Dan Weiskotten's "Works in Progress"
Some of Dan Weiskotten's "Works In Progress:"
Posted by Daniel H. Weiskotten
updated October 21, 1998
other papers and topics of "works in progress" are listed on my CV

The Cazenovia, Fenner, and Nelson (Madison County, NY) cemetery project  (part 1: rationale for the project)  The cemeteries of the towns of Cazenovia, Fenner, and Nelson are important sources of information, not just for genealogists, but the cemeteries themselves provide information on the people who created and used them.  Instead of being just another source of family information for genealogists, the cemeteries of the three towns are being examined for spatial data such as how they came to be and why they are no longer used, how and why they are located within the communities that surround them, and how they reflect the beliefs of those that created them.  The data base that is being built for this study, includes an all new transcription of over 10,00o tombstones, analysis of church, family, and community records to find notices of other deaths that are not accounted for by tombstones, census records to help define the families that are buried in the cemeteries, historic maps to find where the families lived in relationship to the cemeteries, and the cemeteries them selves are being measured and mapped to determine the internal spoatial characteristics that will help define family boundaries, orientation patterns, and burial methods.  The "Data Base of Death" that is being generated from the tombstone transcriptions and community, church, and family records can be used to study many social, cultural, and physical venues including seasonality of death, mortality rates, popularity of names, and family structure.  This is a no-dig historical archaeology project but the information is very valuable to archaeologists who examine threatened cemeteries.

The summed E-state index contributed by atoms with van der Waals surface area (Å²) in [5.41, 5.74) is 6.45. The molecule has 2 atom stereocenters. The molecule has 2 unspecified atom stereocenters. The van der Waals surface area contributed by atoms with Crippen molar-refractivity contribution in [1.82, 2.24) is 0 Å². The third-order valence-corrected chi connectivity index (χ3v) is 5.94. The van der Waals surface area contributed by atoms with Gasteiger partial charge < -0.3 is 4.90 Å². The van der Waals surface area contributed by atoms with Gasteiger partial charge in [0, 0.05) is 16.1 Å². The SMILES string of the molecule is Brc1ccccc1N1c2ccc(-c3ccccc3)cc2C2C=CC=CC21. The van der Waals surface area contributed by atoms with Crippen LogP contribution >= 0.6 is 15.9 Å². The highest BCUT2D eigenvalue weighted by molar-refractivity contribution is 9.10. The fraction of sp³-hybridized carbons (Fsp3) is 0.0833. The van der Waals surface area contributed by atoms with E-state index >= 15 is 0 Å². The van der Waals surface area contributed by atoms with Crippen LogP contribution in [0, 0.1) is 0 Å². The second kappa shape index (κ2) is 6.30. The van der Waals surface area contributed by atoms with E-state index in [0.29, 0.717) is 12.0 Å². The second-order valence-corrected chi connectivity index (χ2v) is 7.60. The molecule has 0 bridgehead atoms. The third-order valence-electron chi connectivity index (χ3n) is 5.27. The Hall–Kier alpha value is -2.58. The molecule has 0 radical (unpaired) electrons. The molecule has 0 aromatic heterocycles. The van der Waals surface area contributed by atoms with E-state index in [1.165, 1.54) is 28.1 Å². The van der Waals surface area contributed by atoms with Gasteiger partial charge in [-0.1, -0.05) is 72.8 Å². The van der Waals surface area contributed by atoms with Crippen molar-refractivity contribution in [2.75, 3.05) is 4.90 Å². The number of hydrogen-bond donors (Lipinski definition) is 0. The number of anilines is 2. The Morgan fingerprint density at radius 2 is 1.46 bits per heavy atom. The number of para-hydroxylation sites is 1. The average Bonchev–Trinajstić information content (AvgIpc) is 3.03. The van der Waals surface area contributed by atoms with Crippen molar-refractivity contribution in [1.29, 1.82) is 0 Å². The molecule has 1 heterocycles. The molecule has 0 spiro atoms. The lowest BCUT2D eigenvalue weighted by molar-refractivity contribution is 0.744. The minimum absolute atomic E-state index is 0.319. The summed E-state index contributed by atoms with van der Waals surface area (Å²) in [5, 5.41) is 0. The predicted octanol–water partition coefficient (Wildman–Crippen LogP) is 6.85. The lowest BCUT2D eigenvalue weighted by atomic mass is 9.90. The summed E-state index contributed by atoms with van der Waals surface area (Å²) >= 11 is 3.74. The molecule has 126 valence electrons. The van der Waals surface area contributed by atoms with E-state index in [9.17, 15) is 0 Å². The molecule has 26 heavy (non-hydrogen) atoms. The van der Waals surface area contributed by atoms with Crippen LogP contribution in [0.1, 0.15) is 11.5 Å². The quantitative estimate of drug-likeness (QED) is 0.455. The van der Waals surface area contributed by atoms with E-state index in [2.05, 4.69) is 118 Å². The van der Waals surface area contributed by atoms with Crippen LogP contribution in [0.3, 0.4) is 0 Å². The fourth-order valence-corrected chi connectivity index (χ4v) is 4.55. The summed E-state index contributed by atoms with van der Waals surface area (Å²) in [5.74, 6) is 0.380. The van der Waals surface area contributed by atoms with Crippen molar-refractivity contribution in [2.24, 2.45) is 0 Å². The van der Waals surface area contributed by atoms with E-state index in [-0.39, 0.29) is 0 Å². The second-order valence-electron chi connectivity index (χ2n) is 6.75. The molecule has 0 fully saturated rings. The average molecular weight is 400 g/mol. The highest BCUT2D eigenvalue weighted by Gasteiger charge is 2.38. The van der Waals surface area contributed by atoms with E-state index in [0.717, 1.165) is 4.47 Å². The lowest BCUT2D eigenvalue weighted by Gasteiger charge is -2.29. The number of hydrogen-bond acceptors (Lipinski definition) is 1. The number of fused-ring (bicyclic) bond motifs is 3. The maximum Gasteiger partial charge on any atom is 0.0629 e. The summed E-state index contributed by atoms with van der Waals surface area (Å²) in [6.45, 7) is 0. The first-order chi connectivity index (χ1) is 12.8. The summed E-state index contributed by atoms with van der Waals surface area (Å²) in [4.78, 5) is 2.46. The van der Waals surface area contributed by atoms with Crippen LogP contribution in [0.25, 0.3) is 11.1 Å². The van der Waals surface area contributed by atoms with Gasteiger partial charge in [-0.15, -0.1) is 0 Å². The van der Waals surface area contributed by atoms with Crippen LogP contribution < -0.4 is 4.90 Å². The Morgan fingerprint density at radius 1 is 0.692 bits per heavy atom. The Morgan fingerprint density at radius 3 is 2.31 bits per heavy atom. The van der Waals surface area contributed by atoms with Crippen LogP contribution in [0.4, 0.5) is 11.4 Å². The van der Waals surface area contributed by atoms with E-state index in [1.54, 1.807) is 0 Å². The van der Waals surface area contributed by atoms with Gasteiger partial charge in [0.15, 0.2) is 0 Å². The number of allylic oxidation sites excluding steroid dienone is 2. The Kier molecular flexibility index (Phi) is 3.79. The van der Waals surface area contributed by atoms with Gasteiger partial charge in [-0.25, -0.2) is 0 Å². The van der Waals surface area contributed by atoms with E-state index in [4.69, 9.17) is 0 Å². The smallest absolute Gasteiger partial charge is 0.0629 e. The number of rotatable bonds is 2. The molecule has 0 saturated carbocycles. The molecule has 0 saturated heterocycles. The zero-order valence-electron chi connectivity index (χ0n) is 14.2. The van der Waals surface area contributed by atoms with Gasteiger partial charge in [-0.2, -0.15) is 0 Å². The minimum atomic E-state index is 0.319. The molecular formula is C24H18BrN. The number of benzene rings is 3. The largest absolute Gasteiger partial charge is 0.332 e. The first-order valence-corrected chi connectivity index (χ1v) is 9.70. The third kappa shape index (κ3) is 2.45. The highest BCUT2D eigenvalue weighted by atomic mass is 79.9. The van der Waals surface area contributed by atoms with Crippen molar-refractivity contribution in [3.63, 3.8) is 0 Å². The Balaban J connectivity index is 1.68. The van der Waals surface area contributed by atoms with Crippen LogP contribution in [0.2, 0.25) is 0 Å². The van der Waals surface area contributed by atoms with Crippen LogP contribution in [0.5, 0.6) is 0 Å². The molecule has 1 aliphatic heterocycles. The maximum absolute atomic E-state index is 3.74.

Tombstone Carvers of Cortland County, NY   Due to the space required for the illustrations this is still posted at the Binghamton address - if the link gets broken, please tell me! This is a very preliminary and summary account of some of the findings of an extensive research project to study the tombstone carvers whose stones are found in the early 19th century burying grounds of southern Central New York.  My research focuses exclusively on the locally procured and carved shale and sandstone grave markers and the identification of the artisans who carved them.  A cluster of carvers have been identified in the Town of Virgil, Cortland Co., NY and it appears that they all trained under one man, Caleb Whiting Jr., and later worked under a master carver, Asa Joiner, before going on to their own businesses.  In some instances the following generations carried on the trade, but eventually adapted to carving marble which entirely replaced the native stone by about 1850.

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